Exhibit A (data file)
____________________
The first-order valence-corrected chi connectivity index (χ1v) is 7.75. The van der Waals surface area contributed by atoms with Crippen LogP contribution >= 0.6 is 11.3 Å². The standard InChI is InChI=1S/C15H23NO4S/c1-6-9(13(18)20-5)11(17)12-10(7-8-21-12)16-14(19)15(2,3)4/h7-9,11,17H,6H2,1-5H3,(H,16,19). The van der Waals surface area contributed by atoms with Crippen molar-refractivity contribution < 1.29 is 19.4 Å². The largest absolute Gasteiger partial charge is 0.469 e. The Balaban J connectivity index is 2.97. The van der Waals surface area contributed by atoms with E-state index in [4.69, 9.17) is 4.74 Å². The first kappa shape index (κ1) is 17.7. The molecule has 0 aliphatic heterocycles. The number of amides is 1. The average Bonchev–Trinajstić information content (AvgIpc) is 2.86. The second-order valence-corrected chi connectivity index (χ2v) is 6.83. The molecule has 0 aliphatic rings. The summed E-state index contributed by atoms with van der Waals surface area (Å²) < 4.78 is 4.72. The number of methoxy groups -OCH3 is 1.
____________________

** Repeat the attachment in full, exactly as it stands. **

The first-order valence-corrected chi connectivity index (χ1v) is 7.75. The van der Waals surface area contributed by atoms with Crippen LogP contribution >= 0.6 is 11.3 Å². The standard InChI is InChI=1S/C15H23NO4S/c1-6-9(13(18)20-5)11(17)12-10(7-8-21-12)16-14(19)15(2,3)4/h7-9,11,17H,6H2,1-5H3,(H,16,19). The van der Waals surface area contributed by atoms with Crippen molar-refractivity contribution < 1.29 is 19.4 Å². The largest absolute Gasteiger partial charge is 0.469 e. The Balaban J connectivity index is 2.97. The van der Waals surface area contributed by atoms with E-state index in [4.69, 9.17) is 4.74 Å². The first kappa shape index (κ1) is 17.7. The molecule has 0 aliphatic heterocycles. The number of amides is 1. The average Bonchev–Trinajstić information content (AvgIpc) is 2.86. The second-order valence-corrected chi connectivity index (χ2v) is 6.83. The molecule has 0 aliphatic rings. The summed E-state index contributed by atoms with van der Waals surface area (Å²) < 4.78 is 4.72. The number of methoxy groups -OCH3 is 1.